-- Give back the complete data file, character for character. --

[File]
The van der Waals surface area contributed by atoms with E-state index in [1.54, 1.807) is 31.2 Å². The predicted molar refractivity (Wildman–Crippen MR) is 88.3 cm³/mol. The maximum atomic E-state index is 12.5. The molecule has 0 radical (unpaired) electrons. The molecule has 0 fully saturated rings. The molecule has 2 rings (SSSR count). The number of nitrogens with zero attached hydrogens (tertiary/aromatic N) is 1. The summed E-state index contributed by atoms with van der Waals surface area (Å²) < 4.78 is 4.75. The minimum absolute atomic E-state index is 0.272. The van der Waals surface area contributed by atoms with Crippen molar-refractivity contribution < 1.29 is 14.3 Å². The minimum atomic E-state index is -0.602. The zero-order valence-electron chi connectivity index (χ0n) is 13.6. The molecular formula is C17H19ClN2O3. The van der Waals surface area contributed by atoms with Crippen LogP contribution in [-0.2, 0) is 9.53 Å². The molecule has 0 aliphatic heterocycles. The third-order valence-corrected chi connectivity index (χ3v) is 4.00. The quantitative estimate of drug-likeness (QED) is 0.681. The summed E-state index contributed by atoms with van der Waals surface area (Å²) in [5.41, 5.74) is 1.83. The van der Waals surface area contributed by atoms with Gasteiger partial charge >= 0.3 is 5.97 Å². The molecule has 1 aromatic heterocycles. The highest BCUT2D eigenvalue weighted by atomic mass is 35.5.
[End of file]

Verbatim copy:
The van der Waals surface area contributed by atoms with E-state index in [1.54, 1.807) is 31.2 Å². The predicted molar refractivity (Wildman–Crippen MR) is 88.3 cm³/mol. The maximum atomic E-state index is 12.5. The molecule has 0 radical (unpaired) electrons. The molecule has 0 fully saturated rings. The molecule has 2 rings (SSSR count). The number of nitrogens with zero attached hydrogens (tertiary/aromatic N) is 1. The summed E-state index contributed by atoms with van der Waals surface area (Å²) < 4.78 is 4.75. The minimum absolute atomic E-state index is 0.272. The van der Waals surface area contributed by atoms with Crippen molar-refractivity contribution < 1.29 is 14.3 Å². The minimum atomic E-state index is -0.602. The zero-order valence-electron chi connectivity index (χ0n) is 13.6. The molecular formula is C17H19ClN2O3. The van der Waals surface area contributed by atoms with Crippen LogP contribution in [-0.2, 0) is 9.53 Å². The molecule has 0 aliphatic heterocycles. The third-order valence-corrected chi connectivity index (χ3v) is 4.00. The quantitative estimate of drug-likeness (QED) is 0.681. The summed E-state index contributed by atoms with van der Waals surface area (Å²) in [5.41, 5.74) is 1.83. The van der Waals surface area contributed by atoms with Gasteiger partial charge >= 0.3 is 5.97 Å². The molecule has 1 aromatic heterocycles. The highest BCUT2D eigenvalue weighted by atomic mass is 35.5.